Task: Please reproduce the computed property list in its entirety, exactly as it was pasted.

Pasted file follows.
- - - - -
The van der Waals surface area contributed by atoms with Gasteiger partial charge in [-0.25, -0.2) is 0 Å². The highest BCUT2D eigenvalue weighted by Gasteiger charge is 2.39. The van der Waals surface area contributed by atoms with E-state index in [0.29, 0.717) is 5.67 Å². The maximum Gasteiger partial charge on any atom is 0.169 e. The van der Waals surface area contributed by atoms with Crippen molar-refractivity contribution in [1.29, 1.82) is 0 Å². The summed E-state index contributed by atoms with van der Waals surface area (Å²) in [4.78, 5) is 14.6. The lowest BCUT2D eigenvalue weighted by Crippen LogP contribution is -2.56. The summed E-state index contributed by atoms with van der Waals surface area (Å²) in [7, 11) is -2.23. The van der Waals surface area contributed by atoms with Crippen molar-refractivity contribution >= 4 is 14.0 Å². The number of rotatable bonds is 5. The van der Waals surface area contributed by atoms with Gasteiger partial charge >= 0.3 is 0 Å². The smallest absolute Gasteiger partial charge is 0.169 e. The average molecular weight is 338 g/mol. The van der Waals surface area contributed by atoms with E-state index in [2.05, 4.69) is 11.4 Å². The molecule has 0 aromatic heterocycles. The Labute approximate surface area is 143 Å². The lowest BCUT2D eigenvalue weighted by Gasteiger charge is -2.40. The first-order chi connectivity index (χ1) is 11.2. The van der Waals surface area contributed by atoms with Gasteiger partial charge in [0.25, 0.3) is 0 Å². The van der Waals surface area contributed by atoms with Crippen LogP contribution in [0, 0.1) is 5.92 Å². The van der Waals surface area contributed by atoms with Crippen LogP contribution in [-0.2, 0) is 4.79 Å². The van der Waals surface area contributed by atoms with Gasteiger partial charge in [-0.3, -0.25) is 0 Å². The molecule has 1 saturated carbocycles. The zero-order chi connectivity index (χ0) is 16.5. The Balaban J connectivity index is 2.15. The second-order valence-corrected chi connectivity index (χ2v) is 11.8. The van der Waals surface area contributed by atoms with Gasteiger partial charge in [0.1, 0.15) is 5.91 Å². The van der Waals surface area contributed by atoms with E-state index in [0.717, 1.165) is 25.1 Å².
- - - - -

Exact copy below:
The van der Waals surface area contributed by atoms with Gasteiger partial charge in [-0.25, -0.2) is 0 Å². The highest BCUT2D eigenvalue weighted by Gasteiger charge is 2.39. The van der Waals surface area contributed by atoms with E-state index in [0.29, 0.717) is 5.67 Å². The maximum Gasteiger partial charge on any atom is 0.169 e. The van der Waals surface area contributed by atoms with Crippen molar-refractivity contribution in [1.29, 1.82) is 0 Å². The summed E-state index contributed by atoms with van der Waals surface area (Å²) in [4.78, 5) is 14.6. The lowest BCUT2D eigenvalue weighted by Crippen LogP contribution is -2.56. The summed E-state index contributed by atoms with van der Waals surface area (Å²) in [7, 11) is -2.23. The van der Waals surface area contributed by atoms with Crippen molar-refractivity contribution >= 4 is 14.0 Å². The number of rotatable bonds is 5. The van der Waals surface area contributed by atoms with Gasteiger partial charge >= 0.3 is 0 Å². The smallest absolute Gasteiger partial charge is 0.169 e. The average molecular weight is 338 g/mol. The van der Waals surface area contributed by atoms with E-state index in [2.05, 4.69) is 11.4 Å². The molecule has 0 aromatic heterocycles. The Labute approximate surface area is 143 Å². The lowest BCUT2D eigenvalue weighted by Gasteiger charge is -2.40. The first-order chi connectivity index (χ1) is 11.2. The van der Waals surface area contributed by atoms with Gasteiger partial charge in [0.25, 0.3) is 0 Å². The van der Waals surface area contributed by atoms with Crippen LogP contribution in [0, 0.1) is 5.92 Å². The van der Waals surface area contributed by atoms with Crippen LogP contribution in [-0.2, 0) is 4.79 Å². The van der Waals surface area contributed by atoms with Gasteiger partial charge in [-0.3, -0.25) is 0 Å². The molecule has 1 saturated carbocycles. The zero-order chi connectivity index (χ0) is 16.5. The Balaban J connectivity index is 2.15. The second-order valence-corrected chi connectivity index (χ2v) is 11.8. The van der Waals surface area contributed by atoms with Gasteiger partial charge in [0.1, 0.15) is 5.91 Å². The van der Waals surface area contributed by atoms with E-state index in [0.717, 1.165) is 25.1 Å².